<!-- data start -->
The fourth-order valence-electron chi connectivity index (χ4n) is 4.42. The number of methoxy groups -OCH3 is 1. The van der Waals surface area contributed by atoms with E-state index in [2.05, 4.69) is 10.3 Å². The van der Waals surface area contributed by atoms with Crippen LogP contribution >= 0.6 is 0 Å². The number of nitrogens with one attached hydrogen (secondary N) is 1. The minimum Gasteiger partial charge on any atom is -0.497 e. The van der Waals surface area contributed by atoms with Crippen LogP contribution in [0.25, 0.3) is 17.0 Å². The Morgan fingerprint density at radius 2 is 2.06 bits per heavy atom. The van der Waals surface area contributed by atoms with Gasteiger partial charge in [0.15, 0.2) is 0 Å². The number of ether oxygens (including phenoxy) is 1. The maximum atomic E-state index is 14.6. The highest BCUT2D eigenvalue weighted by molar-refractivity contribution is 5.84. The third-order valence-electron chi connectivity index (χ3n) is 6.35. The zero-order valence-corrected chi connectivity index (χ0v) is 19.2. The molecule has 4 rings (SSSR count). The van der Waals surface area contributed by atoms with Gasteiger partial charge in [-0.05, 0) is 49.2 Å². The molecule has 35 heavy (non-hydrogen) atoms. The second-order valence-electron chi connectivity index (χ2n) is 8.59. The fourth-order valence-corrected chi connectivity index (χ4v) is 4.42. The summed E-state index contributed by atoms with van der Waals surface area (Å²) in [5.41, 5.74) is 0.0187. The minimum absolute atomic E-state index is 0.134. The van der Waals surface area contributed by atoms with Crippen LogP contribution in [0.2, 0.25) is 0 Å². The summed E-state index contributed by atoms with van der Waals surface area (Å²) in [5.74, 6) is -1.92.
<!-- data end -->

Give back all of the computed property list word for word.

The fourth-order valence-electron chi connectivity index (χ4n) is 4.42. The number of methoxy groups -OCH3 is 1. The van der Waals surface area contributed by atoms with E-state index in [2.05, 4.69) is 10.3 Å². The van der Waals surface area contributed by atoms with Crippen LogP contribution >= 0.6 is 0 Å². The number of nitrogens with one attached hydrogen (secondary N) is 1. The minimum Gasteiger partial charge on any atom is -0.497 e. The van der Waals surface area contributed by atoms with Crippen LogP contribution in [0.25, 0.3) is 17.0 Å². The Morgan fingerprint density at radius 2 is 2.06 bits per heavy atom. The van der Waals surface area contributed by atoms with Gasteiger partial charge in [0.15, 0.2) is 0 Å². The number of ether oxygens (including phenoxy) is 1. The maximum atomic E-state index is 14.6. The highest BCUT2D eigenvalue weighted by molar-refractivity contribution is 5.84. The third-order valence-electron chi connectivity index (χ3n) is 6.35. The zero-order valence-corrected chi connectivity index (χ0v) is 19.2. The molecule has 4 rings (SSSR count). The van der Waals surface area contributed by atoms with Gasteiger partial charge in [-0.05, 0) is 49.2 Å². The molecule has 35 heavy (non-hydrogen) atoms. The second-order valence-electron chi connectivity index (χ2n) is 8.59. The fourth-order valence-corrected chi connectivity index (χ4v) is 4.42. The summed E-state index contributed by atoms with van der Waals surface area (Å²) in [5.41, 5.74) is 0.0187. The minimum absolute atomic E-state index is 0.134. The van der Waals surface area contributed by atoms with Crippen LogP contribution in [0.2, 0.25) is 0 Å². The summed E-state index contributed by atoms with van der Waals surface area (Å²) in [5.74, 6) is -1.92.